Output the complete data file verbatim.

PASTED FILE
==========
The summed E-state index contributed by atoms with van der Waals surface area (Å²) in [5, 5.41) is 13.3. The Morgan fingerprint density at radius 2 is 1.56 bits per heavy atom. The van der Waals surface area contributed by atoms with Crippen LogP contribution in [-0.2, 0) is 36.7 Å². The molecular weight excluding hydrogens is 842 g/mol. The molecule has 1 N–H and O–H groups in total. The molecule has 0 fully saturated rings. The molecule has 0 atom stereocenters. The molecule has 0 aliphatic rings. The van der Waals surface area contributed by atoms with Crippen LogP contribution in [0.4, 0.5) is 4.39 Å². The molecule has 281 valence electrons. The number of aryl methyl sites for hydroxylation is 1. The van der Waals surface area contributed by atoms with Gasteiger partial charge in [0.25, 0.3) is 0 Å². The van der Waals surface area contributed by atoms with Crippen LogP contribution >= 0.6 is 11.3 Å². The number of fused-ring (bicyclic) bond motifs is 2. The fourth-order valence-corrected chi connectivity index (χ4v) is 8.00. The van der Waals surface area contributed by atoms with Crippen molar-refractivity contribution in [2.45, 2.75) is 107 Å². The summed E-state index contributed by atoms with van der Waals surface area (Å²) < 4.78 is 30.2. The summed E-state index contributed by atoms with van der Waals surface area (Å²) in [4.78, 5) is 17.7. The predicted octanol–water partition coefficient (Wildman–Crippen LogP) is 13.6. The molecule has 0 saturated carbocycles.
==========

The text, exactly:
The summed E-state index contributed by atoms with van der Waals surface area (Å²) in [5, 5.41) is 13.3. The Morgan fingerprint density at radius 2 is 1.56 bits per heavy atom. The van der Waals surface area contributed by atoms with Crippen LogP contribution in [-0.2, 0) is 36.7 Å². The molecular weight excluding hydrogens is 842 g/mol. The molecule has 1 N–H and O–H groups in total. The molecule has 0 fully saturated rings. The molecule has 0 atom stereocenters. The molecule has 0 aliphatic rings. The van der Waals surface area contributed by atoms with Crippen LogP contribution in [0.4, 0.5) is 4.39 Å². The molecule has 281 valence electrons. The number of aryl methyl sites for hydroxylation is 1. The van der Waals surface area contributed by atoms with Gasteiger partial charge in [0.25, 0.3) is 0 Å². The van der Waals surface area contributed by atoms with Crippen LogP contribution >= 0.6 is 11.3 Å². The number of fused-ring (bicyclic) bond motifs is 2. The fourth-order valence-corrected chi connectivity index (χ4v) is 8.00. The van der Waals surface area contributed by atoms with Crippen molar-refractivity contribution in [2.45, 2.75) is 107 Å². The summed E-state index contributed by atoms with van der Waals surface area (Å²) < 4.78 is 30.2. The summed E-state index contributed by atoms with van der Waals surface area (Å²) in [4.78, 5) is 17.7. The predicted octanol–water partition coefficient (Wildman–Crippen LogP) is 13.6. The molecule has 0 saturated carbocycles.